The marketing effort is part of Burger King's push to connect with customers in a more meaningful way, particularly with the younger individuals fast-food chains are known for courting. As part of that push, Burger King recently said it was retiring its "Have It Your Way" slogan in favor of the more personal "Be Your Way" (Ad Age pointed out the phrase was "grammatically challenged").
Whether the new approach can help Burger King Worldwide Inc. boost sales remains to be seen. The company, based in Miami, was acquired and taken private by 3G Capital in 2010. The Brazilian private investment firm took the chain public again in 2012 in a deal that allowed it to retain a majority stake while more than recouping its investment.
3G has been trying to revitalize Burger King's image and menu ever since with mixed results in the U.S., where traditional fast-food chains have struggled amid competition from newer players such as Chipotle. Last year, Burger King's sales at established North American locations slipped 0.9 percent.
The chain says the "Proud Whopper" video was shot over the past weekend in San Francisco, near where the city held its 44th annual gay pride parade. Fernando Machado, who heads global brand management for Burger King, said in a phone interview the "Proud Whopper" will remain on the menu until Thursday.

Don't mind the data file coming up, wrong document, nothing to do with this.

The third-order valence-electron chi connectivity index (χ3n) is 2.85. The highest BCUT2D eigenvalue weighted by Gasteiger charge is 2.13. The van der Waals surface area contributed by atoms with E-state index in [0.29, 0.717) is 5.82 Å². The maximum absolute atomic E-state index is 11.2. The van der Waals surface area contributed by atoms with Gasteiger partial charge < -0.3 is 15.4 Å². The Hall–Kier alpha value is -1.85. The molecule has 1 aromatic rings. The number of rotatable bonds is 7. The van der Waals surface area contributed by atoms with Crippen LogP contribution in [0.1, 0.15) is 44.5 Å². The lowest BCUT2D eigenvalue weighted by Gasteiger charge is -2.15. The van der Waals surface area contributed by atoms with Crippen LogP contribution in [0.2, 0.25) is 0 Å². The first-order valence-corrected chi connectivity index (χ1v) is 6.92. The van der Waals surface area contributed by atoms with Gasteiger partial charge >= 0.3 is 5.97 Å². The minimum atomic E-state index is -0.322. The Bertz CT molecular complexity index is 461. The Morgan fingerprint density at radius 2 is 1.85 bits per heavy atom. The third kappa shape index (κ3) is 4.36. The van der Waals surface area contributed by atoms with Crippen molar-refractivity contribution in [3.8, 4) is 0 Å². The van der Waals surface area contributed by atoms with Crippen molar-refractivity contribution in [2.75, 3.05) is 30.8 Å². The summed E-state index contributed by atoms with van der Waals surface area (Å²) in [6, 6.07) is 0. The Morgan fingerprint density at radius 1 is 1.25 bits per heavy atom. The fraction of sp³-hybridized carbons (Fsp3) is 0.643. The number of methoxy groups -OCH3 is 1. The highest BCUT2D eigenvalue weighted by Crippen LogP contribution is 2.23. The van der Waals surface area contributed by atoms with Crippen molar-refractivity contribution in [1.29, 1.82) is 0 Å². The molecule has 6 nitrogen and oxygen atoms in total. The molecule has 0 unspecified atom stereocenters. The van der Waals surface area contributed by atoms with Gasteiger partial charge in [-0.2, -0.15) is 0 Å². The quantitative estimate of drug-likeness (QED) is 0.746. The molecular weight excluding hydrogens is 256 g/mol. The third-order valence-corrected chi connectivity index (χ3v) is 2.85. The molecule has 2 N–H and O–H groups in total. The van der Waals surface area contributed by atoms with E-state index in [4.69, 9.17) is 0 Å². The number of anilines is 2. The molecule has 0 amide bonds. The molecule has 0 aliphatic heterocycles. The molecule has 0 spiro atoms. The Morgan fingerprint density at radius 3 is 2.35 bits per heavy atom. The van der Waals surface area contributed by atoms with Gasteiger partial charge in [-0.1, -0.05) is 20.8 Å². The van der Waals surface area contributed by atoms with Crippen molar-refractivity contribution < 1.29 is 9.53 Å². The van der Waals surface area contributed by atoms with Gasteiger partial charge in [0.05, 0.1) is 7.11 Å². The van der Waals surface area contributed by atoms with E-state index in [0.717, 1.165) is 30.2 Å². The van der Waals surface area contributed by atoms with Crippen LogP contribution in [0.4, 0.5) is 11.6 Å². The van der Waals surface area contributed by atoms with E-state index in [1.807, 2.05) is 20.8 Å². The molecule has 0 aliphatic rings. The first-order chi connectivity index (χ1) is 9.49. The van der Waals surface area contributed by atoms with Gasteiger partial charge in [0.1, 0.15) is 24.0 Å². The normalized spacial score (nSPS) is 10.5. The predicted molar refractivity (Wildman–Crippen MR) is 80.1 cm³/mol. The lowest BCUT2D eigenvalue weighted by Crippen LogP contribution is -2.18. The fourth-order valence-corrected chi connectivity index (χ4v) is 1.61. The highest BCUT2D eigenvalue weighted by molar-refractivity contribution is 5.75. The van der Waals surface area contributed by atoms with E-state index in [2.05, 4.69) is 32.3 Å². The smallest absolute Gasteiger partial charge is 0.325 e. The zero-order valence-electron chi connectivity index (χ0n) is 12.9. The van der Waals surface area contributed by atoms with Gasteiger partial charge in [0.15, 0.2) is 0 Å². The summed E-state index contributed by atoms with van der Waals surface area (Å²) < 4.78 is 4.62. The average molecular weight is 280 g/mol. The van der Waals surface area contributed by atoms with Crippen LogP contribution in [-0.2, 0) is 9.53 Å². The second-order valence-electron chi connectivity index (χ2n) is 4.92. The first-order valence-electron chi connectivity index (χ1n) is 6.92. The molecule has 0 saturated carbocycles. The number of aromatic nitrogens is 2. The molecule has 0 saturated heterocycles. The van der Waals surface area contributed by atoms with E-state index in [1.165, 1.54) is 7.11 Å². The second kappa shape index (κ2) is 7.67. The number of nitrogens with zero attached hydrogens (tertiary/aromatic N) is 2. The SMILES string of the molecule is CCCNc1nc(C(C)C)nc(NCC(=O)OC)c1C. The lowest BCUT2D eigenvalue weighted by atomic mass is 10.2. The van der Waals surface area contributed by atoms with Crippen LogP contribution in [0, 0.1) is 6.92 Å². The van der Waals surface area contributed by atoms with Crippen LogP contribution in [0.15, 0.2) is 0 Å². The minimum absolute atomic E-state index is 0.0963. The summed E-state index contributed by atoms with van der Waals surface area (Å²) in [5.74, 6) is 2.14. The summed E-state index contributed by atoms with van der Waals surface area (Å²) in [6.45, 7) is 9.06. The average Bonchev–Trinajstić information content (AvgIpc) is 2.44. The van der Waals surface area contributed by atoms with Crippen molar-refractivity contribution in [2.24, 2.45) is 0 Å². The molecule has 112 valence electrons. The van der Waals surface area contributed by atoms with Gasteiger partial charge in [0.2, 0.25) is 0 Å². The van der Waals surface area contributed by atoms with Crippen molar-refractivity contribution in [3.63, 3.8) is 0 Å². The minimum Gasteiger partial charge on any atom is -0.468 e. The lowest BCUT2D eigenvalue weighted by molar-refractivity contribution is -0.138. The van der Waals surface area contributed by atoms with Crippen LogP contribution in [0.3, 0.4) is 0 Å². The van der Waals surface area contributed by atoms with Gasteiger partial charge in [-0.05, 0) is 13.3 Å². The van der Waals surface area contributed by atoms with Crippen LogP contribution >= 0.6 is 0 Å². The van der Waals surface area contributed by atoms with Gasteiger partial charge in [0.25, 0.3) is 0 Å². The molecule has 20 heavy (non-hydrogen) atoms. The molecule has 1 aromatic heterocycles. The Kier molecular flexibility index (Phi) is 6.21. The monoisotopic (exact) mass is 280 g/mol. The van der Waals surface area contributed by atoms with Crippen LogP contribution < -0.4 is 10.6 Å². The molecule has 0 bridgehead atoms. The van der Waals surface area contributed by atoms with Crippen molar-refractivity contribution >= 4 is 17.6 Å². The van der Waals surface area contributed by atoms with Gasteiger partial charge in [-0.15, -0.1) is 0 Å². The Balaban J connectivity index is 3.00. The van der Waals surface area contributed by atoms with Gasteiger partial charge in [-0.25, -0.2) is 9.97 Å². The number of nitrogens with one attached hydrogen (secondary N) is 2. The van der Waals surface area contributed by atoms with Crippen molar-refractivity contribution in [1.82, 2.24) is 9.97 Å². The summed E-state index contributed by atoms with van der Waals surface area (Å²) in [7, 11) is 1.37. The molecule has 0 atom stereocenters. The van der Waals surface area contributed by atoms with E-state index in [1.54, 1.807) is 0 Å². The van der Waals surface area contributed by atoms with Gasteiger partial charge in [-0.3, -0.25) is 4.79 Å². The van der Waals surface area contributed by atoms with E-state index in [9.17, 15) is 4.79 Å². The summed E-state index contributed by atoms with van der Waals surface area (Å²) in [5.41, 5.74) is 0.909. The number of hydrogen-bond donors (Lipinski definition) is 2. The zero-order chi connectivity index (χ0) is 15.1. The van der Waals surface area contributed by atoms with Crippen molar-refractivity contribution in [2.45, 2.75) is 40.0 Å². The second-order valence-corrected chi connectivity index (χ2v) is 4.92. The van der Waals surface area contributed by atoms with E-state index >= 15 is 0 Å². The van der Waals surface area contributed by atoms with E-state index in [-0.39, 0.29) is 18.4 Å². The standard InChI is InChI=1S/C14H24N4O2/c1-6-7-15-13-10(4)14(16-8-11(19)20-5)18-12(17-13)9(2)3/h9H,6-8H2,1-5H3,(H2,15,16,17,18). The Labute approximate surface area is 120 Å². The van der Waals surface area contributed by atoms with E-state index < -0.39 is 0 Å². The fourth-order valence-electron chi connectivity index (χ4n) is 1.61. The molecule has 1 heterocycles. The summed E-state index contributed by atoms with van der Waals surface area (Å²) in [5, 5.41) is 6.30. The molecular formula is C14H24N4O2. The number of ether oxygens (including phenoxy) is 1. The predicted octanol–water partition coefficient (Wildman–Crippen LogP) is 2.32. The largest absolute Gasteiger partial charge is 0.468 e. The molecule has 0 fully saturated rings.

A rough cut of the two-minute video shows confused customers asking about the Proud Whopper, trying to figure out what makes it different, then later grasping what is happening.
"This wrapper means we all have the same rights," a young child explains.
"A burger has never made me cry before," says a young woman.
Another young woman uses an expletive to explain that it's same stuff inside. The video also shows some negative reactions, including a man who says the chain will no longer have his business.
Burger King said the video was developed by the ad agency DAVID, and directed by Henry Alex Rubin, who also directed the film "Girl, Interrupted."
Other food companies have also recently shown support for gay individuals, including Oreo-cookie maker Mondelez International Inc., which featured a gay couple in an ad for Honey Maid graham crackers, and Coca-Cola Co., which featured a gay couple in its Super Bowl ad.